"... in the face of continually pervasive inconsistencies, a shift from the once-dominant paradigms of inconsistency denial and inconsistency elimination attempting to sweep inconsistencies under the rug. In practice, it is impossible to meet the requirement of the Relational Model that all information must be consistent, but the Relational Model does not process inconsistent information correctly. ..."

"Inconsistent" in the context of data[base] management, means the presence of information that is in violation of some stated rule that is supposed to apply to the database.  Or iow, that accepting the "inconsistent" information in the database, makes the proposition that states that the violated rule holds, a false one.  Or iow, the proposition that states that the rule holds in the database, is in contradiction with the "inconsistent" information.  Or iow, accepting inconsistent information in the database is tantamount to accepting contradictions.

And I've been told that it is a proven property that you can prove really just anything from a contradiction.

In RM, it is "possible" to consider "inconsistent information", just like in 2-valued propositional and/or predicate logic, it is "possible" to consider contradictory propositions/predicates.  Querying an RM system that holds "inconsistent information" is like applying the rules of logical reasoning to a set of contradictory axioms/premisses.  And blaming the RM for "not processing inconsistent information correctly", is like blaming logic for "not dealing with contradictions correctly" (where by 'correctly', it is implied that it should be something other than just 'false', of course).

"... Attempting to use transactions to remove contradictions from, say, relational medical information is tantamount to a distributed-denial-of-service attack due to the locking required to prevent introduction of new inconsistencies even as contradictions are being removed in the presence of numerous interdependencies;"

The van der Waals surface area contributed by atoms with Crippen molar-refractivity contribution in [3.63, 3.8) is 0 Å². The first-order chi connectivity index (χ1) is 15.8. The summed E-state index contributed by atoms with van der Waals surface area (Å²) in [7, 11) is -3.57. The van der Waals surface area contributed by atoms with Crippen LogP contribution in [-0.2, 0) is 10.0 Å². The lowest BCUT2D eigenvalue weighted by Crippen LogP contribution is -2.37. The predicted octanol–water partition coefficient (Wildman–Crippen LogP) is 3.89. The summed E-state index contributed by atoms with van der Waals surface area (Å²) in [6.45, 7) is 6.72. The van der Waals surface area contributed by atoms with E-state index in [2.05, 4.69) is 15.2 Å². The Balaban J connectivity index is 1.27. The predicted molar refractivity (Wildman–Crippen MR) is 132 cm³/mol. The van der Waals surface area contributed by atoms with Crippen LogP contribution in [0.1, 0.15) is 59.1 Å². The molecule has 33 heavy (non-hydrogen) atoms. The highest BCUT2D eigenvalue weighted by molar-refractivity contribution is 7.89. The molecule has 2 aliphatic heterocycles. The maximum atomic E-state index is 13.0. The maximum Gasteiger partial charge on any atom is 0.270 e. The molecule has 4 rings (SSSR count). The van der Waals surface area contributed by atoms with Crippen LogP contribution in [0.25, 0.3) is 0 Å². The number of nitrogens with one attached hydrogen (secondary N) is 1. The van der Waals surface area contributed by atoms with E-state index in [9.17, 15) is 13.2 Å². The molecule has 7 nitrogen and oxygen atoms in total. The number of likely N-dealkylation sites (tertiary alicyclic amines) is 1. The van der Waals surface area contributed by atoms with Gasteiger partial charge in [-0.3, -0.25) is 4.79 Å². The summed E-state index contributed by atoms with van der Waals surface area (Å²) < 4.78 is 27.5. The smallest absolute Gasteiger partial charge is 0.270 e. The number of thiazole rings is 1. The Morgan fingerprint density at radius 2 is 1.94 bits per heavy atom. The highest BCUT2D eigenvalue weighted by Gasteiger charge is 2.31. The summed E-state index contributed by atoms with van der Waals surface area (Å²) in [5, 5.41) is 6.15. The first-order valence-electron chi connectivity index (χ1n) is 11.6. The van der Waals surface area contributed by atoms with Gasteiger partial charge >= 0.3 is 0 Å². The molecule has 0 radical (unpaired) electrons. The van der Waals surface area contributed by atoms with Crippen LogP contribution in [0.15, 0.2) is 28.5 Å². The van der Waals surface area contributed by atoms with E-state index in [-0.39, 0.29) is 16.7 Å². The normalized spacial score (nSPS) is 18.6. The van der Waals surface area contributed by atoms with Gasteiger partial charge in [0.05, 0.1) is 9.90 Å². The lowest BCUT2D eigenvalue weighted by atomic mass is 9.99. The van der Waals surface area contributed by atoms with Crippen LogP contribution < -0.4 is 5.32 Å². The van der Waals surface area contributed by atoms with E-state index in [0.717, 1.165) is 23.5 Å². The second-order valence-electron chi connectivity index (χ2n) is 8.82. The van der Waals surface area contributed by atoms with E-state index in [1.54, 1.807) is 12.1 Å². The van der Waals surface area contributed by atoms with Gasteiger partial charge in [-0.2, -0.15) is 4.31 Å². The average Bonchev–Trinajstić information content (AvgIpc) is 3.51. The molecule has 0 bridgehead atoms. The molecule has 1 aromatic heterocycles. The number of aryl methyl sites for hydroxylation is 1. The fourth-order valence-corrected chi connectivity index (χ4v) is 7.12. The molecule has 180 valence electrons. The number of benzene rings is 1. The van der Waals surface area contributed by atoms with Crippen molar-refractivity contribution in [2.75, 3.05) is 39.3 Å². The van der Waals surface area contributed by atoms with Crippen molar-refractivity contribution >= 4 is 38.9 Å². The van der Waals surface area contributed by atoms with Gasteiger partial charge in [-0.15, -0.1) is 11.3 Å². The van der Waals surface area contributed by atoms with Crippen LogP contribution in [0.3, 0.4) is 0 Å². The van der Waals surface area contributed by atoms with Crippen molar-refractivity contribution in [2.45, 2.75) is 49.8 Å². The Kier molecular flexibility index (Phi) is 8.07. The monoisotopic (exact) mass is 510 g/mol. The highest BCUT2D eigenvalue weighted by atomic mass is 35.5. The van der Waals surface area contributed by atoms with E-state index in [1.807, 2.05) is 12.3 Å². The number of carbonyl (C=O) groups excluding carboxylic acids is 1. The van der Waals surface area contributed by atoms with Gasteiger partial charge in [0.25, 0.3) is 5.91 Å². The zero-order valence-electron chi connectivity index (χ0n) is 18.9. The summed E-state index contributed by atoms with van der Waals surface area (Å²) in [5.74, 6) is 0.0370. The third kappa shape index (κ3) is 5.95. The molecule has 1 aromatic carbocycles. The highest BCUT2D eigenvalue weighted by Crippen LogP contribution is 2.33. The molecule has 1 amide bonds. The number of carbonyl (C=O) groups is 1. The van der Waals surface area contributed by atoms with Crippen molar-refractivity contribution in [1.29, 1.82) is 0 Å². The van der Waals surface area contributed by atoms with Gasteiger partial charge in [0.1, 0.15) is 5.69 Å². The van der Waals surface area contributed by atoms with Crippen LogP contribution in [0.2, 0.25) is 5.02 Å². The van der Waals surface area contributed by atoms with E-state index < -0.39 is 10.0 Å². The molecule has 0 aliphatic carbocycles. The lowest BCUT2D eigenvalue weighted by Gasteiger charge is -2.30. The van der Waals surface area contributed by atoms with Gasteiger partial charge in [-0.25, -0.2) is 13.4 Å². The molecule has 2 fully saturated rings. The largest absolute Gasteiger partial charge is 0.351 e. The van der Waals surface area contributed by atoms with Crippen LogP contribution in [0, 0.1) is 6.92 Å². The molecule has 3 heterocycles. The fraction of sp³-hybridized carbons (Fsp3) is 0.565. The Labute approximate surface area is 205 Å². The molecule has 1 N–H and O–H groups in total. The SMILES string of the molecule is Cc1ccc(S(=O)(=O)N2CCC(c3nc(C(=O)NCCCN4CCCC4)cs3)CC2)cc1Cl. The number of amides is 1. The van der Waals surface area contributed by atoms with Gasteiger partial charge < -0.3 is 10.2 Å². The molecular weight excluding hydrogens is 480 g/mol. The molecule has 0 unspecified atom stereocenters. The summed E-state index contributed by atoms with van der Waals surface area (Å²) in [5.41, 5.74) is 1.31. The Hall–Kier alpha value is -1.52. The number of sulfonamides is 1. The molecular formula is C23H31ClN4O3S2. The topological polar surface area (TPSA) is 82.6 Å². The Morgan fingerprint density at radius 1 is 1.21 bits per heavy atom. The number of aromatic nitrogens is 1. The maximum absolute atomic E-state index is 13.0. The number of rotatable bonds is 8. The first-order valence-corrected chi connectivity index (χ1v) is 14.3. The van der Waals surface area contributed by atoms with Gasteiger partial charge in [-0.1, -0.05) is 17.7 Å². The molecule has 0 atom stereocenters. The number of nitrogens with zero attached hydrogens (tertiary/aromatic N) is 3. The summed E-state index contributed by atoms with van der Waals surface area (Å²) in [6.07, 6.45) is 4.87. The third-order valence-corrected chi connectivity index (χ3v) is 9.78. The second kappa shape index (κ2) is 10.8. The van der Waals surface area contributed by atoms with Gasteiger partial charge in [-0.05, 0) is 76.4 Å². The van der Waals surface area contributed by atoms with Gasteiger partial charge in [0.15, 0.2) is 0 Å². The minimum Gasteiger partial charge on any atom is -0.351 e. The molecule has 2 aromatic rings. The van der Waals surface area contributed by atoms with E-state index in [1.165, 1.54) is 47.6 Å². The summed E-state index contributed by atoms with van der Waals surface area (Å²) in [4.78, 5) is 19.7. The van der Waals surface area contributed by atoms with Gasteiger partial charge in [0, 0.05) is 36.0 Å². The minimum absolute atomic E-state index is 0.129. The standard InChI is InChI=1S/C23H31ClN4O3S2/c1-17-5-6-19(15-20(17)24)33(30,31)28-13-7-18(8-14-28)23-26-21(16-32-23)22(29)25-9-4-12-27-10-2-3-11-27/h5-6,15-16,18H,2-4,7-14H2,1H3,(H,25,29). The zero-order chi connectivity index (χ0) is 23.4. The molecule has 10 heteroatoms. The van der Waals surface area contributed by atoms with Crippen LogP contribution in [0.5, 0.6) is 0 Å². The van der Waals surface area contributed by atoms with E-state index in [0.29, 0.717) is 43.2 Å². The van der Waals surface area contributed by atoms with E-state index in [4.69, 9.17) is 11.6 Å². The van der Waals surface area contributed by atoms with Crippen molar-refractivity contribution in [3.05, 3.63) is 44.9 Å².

Anyone who is familiar with the RM, and also with how it is typically criticized, will recognize this immediately as criticizing the model on grounds of implementation issues (locking and transactions), which are orthogonal to the model.  Typical.

Hewitt continues :

"Information loss. Once information is known, it should be known thereafter;"

Should it really ?  I dispute that.  A requirement to never ever ERASE or DELETE or REMOVE just anything, will inevitably bring us to the point where planet earth does not have enough atoms to store all our stuff.

At any rate, there is absolutely nothing in the RM that prevents any database designer from defining structures that keep a record of "which information was known to the database owner during which period of time" and/or "at which point in time the database owner regarded this particular piece of information as no longer relevant and removed it from his operational system".  Even SQL has included features to support such stuff in the new 2011 standard.

And in the end, when to DELETE a piece of information, should be at the user's discretion (if regulatory bounds apply, then that user should of course be staying within those bounds, if that wasn't obvious), not at the model's discretion.

Hewitt still hasn't finished :

"Lack of provenance. All information stored or derived should have provenance;"